Of late I’ve felt I ought to be on retainer from the Sochi Olympic administration, given the effort I’ve been putting into trying to address some of the more lurid and hysterical accounts of the “terrorist threat.” For the record, my view is that Sochi is, thanks to the massive security operation, as safe as such an event going to be, in such a location, facing a near(ish)-by jihadist insurgency. That is not to say that Russia is safe from terrorism, by any means, as the events as Volgograd and Pyatigorsk have shown; indeed, I’d be surprised if the next month didn’t see some kind of incident(s) outside the North Caucasus themselves (where they are, sadly, a regular occurrence). One of the more alarming long-term trends is the apparent rise of jihadism outside the North Caucasus, among both the scattered Caucasus and Central Asian communities of Russia but also—doubly alarming for a security apparatus all-too-often dependent on clumsy racial profiling—amongst ethnic Russian converts.

Read the rest here. (And in case you’re wondering about the crime angle, a group currently on trial, the so-called “Novosibirsk Jamaat”, staged armed robberies to raise funds for the insurgency.)

“Новосибирск Джамаат», рост российского джихада, и сочетание преступностью и терроризмом

Sochi has (almost) nothing to fear but fear itself – on CNN GPS

News potential female terrorists – so-called “black widows” – may be loose inside or around the Sochi Winter Olympics security zone has inevitably stirred up fresh concerns about the Games. Athletes and prospective visitors are wondering if they will be safe. The United States is preparing plans in case its citizens need to be evacuated. The more the conversation about Sochi is about the threat, though, the more the terrorists have won – and a cheap victory at that.

Just a note to the effect that an op.ed of mine on–what else?–the Sochi Winter Games is up on the CNN Global Public Square site, here.

“Keep Calm and Carry On”

Russian Keep-calm-and-carry-on-scanCould there be a more quintessentially English meme? Anyway, I just wanted to flag up a piece of mine under this title in Russia! magazine, which hopes that the Russian state and people hold their nerve and don’t over-react to the recent terrorist attacks.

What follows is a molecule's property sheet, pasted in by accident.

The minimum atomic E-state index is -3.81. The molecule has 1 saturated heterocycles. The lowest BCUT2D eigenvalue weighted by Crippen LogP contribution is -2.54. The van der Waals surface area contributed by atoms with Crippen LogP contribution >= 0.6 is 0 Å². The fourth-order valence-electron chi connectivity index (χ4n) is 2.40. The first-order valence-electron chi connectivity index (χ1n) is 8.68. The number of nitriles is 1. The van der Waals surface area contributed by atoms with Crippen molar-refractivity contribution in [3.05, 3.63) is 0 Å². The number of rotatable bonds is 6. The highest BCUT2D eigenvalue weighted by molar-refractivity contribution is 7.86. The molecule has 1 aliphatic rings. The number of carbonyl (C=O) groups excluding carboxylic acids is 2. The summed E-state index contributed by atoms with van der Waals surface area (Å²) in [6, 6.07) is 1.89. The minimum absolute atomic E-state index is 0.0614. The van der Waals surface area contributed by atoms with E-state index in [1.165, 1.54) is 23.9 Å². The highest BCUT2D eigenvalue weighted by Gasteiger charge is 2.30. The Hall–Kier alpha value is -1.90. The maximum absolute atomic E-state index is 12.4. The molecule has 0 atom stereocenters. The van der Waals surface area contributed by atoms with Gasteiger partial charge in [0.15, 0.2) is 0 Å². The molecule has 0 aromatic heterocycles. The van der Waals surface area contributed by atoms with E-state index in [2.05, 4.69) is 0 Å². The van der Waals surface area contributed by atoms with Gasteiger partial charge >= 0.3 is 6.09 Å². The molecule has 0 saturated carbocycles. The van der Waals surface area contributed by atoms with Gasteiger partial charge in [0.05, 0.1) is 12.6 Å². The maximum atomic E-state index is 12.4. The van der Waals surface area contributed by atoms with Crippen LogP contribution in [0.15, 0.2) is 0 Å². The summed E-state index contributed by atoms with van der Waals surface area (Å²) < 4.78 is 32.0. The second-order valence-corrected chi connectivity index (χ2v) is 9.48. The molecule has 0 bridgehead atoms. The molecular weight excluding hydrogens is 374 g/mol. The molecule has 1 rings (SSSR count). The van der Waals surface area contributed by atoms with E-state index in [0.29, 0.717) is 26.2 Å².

At least for the moment, the Volgograd and Pyatigorsk explosions have managed to shape the Sochi narrative, at least for the international media. Debates as to whether the Winter Olympics will be dangerous for athletes and spectators overshadow any sporting considerations. (Apparently the US team have engaged a US private security company to extricate them if need be; I wonder how Americans would react if the running shoe were on the other foot and Russian athletes wanted Spetsnaz commandos on call…) The Kremlin has every reason to be peeved, but it would be best served by remaining calm and avoiding the temptation to change policy in response to every reversal. After all, it needs to remember four key points:

Read the rest here.

Volgograd’s second bombing demonstrates terrorists’ strengths and weaknesses

Volgograd railway station, the moment the bomb explodes

Volgograd railway station, the moment the bomb explodes

The terrible spectacle–visible on CCTV footage–of the latest terrorist bombing in Volgograd is another tragedy in a blood-red litany of massacres and miseries associated with the North Caucasus. It is hardly a coincidence that as Sochi nears, so does the tempo of attacks outside the North Caucasus region itself: the Volgograd bus bombing in October, Friday’s car bomb in Pyatigorsk, now this.